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The ChemCam Instrument Suite on the Mars Science Laboratory (MSL) Rover: Body Unit and Combined System Tests

Roger C. Wiens Sylvestre Maurice Bruce Barraclough Muriel Saccoccio Walter C. Barkley James F. Bell Steve Bender John Bernardin Diana Blaney Jennifer Blank Marc Bouyé Nathan Bridges Nathan Bultman Ph. Cais 1 Robert C. Clanton Benton Clark Samuel Clegg Agnes Cousin 2 David Cremers Alain Cros 3 Lauren Deflores Dorothea Delapp Robert Dingler Claude d'Uston 4 M. Darby Dyar Tom Elliott Don Enemark Cécile Fabre 5 Mike Flores Olivier Forni Olivier Gasnault 6 Thomas Hale Charles Hays Ken Herkenhoff Ed Kan Laurel Kirkland Driss Kouach David Landis Yves Langevin 7 Nina Lanza Frank Larocca Jeremie Lasue 6 Joseph Latino Daniel Limonadi Chris Lindensmith Cynthia Little Nicolas Mangold 8 Gerard Manhes 9 Patrick Mauchien Christopher Mckay Ed Miller Joe Mooney Richard V. Morris 10 Leland Morrison Tony Nelson Horton Newsom Ann Ollila Melanie Ott Laurent Pares René Perez Franck Poitrasson 11 Cheryl Provost Joseph W. Reiter Tom Roberts Frank Romero Violaine Sautter Steven Salazar John J. Simmonds Ralph Stiglich Steven Storms Nicolas Striebig Jean-Jacques Thocaven Tanner Trujillo Mike Ulibarri David Vaniman Noah Warner Rob Waterbury Robert Whitaker James Witt Belinda Wong-Swanson
Abstract : The ChemCam instrument suite on the Mars Science Laboratory (MSL) rover Curiosity provides remote compositional information using the first laser-induced breakdown spectrometer (LIBS) on a planetary mission, and provides sample texture and morphology data using a remote micro-imager (RMI). Overall, ChemCam supports MSL with five capabilities: remote classification of rock and soil characteristics; quantitative elemental compositions including light elements like hydrogen and some elements to which LIBS is uniquely sensitive (e.g., Li, Be, Rb, Sr, Ba); remote removal of surface dust and depth profiling through surface coatings; context imaging; and passive spectroscopy over the 240-905 nm range. ChemCam is built in two sections: The mast unit, consisting of a laser, telescope, RMI, and associated electronics, resides on the rover's mast, and is described in a companion paper. ChemCam's body unit, which is mounted in the body of the rover, comprises an optical demultiplexer, three spectrometers, detectors, their coolers, and associated electronics and data handling logic. Additional instrument components include a 6 m optical fiber which transfers the LIBS light from the telescope to the body unit, and a set of onboard calibration targets. ChemCam was integrated and tested at Los Alamos National Laboratory where it also underwent LIBS calibration with 69 geological standards prior to integration with the rover. Post-integration testing used coordinated mast and instrument commands, including LIBS line scans on rock targets during system-level thermal-vacuum tests. In this paper we describe the body unit, optical fiber, and calibration targets, and the assembly, testing, and verification of the instrument prior to launch.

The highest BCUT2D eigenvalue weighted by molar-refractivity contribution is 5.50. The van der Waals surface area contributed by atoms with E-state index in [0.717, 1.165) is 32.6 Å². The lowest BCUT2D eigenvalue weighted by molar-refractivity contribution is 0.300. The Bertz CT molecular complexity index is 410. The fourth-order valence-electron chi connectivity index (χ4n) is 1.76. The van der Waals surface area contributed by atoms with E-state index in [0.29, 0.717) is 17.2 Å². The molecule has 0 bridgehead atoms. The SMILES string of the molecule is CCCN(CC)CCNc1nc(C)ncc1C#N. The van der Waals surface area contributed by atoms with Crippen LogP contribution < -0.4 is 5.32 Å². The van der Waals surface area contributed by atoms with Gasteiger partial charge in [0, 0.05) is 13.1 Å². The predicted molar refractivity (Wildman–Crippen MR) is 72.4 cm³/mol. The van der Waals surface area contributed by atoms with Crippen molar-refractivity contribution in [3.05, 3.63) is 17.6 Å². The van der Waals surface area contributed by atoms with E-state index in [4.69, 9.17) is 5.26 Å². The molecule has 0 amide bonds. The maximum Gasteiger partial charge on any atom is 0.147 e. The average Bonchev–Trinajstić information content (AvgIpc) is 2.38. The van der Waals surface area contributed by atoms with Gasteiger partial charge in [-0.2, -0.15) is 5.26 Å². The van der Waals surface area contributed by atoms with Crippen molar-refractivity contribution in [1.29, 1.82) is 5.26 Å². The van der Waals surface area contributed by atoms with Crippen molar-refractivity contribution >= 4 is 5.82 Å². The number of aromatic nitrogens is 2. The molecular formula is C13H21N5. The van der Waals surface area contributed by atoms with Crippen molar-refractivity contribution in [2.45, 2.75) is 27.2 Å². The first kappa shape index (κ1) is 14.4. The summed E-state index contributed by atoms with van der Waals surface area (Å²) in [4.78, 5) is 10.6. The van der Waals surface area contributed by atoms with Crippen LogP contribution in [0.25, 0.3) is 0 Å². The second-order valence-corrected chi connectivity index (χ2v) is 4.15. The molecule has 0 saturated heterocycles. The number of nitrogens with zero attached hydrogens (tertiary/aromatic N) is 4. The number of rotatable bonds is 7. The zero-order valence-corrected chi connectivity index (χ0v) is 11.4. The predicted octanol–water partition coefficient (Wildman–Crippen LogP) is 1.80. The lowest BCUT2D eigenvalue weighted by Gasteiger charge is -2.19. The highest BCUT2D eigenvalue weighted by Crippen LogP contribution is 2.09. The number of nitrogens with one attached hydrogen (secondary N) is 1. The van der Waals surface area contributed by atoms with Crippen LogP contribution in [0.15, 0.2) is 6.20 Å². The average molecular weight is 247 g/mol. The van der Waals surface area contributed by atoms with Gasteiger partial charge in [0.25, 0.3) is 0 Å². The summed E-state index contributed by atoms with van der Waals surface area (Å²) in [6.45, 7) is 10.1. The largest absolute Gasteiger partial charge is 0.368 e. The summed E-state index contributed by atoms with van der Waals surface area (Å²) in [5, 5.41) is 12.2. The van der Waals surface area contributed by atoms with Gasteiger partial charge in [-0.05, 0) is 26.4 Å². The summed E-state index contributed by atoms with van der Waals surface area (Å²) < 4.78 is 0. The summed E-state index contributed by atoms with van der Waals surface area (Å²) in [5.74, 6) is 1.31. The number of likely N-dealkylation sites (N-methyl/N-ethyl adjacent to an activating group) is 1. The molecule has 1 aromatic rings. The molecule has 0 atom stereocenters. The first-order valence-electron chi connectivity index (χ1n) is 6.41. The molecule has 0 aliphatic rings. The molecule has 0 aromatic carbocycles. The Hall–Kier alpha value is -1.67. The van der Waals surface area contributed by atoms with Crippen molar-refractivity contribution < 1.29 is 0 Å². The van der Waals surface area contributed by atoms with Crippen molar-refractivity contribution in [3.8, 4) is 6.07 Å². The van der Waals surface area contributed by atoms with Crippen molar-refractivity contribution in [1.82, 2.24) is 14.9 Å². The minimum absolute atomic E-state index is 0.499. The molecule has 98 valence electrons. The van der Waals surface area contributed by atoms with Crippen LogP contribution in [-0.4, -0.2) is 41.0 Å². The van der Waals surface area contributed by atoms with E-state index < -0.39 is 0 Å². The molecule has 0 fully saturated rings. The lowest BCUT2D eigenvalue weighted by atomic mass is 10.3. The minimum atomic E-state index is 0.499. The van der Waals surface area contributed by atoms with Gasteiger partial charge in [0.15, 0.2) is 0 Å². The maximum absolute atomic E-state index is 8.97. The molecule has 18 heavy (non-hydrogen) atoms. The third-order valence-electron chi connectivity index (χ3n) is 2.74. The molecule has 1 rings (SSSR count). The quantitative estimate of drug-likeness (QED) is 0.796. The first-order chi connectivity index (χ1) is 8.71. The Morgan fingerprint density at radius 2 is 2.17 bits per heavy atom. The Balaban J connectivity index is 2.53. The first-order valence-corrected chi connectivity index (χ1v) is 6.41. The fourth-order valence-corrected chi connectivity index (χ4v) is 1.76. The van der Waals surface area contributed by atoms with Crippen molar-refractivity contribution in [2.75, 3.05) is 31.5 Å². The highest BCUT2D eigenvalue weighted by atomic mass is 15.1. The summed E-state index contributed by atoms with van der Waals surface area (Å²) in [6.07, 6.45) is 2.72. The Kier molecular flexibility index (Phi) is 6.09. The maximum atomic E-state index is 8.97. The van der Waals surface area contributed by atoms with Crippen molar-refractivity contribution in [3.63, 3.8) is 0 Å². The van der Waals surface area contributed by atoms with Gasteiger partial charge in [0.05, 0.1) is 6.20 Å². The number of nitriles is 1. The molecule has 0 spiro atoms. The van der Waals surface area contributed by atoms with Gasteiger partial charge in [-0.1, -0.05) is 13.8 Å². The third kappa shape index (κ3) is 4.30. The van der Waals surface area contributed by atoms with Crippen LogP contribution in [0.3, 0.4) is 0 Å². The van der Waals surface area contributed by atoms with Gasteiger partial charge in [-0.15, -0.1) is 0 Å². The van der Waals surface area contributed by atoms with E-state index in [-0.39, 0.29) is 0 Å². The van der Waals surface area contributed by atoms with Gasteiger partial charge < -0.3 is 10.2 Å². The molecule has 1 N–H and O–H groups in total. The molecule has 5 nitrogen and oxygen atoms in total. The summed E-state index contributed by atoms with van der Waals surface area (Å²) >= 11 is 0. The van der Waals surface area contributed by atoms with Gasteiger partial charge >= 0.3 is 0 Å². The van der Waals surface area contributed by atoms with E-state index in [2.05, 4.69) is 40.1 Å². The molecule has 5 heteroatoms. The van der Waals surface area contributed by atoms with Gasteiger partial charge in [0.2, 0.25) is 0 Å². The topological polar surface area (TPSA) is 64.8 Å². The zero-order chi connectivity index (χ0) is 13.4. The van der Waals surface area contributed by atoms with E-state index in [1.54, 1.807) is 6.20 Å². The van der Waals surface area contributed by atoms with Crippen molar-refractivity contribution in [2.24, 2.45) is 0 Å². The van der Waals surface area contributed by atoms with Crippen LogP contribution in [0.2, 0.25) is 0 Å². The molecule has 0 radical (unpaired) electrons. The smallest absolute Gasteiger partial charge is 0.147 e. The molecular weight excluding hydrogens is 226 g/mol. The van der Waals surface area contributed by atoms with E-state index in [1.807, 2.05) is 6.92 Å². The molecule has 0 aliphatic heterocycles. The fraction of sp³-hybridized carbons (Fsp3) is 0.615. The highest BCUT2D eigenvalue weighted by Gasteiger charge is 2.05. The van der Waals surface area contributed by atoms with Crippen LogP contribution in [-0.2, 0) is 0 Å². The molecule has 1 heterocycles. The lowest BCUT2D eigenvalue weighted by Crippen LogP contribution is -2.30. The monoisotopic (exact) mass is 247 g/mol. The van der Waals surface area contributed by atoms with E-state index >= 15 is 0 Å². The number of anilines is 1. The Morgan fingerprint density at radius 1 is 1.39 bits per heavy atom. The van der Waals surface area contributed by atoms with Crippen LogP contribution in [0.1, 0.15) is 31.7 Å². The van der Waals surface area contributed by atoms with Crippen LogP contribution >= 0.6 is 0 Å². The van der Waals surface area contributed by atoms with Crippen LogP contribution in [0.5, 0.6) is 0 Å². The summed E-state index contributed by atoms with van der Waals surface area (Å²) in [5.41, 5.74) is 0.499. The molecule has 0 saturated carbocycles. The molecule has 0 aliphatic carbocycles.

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Roger C. Wiens, Sylvestre Maurice, Bruce Barraclough, Muriel Saccoccio, Walter C. Barkley, et al.. The ChemCam Instrument Suite on the Mars Science Laboratory (MSL) Rover: Body Unit and Combined System Tests. Space Science Reviews, Springer Verlag, 2012, 170 (1-4), pp.167-227. ⟨10.1007/S11214-012-9902-4⟩. ⟨hal-00717246⟩

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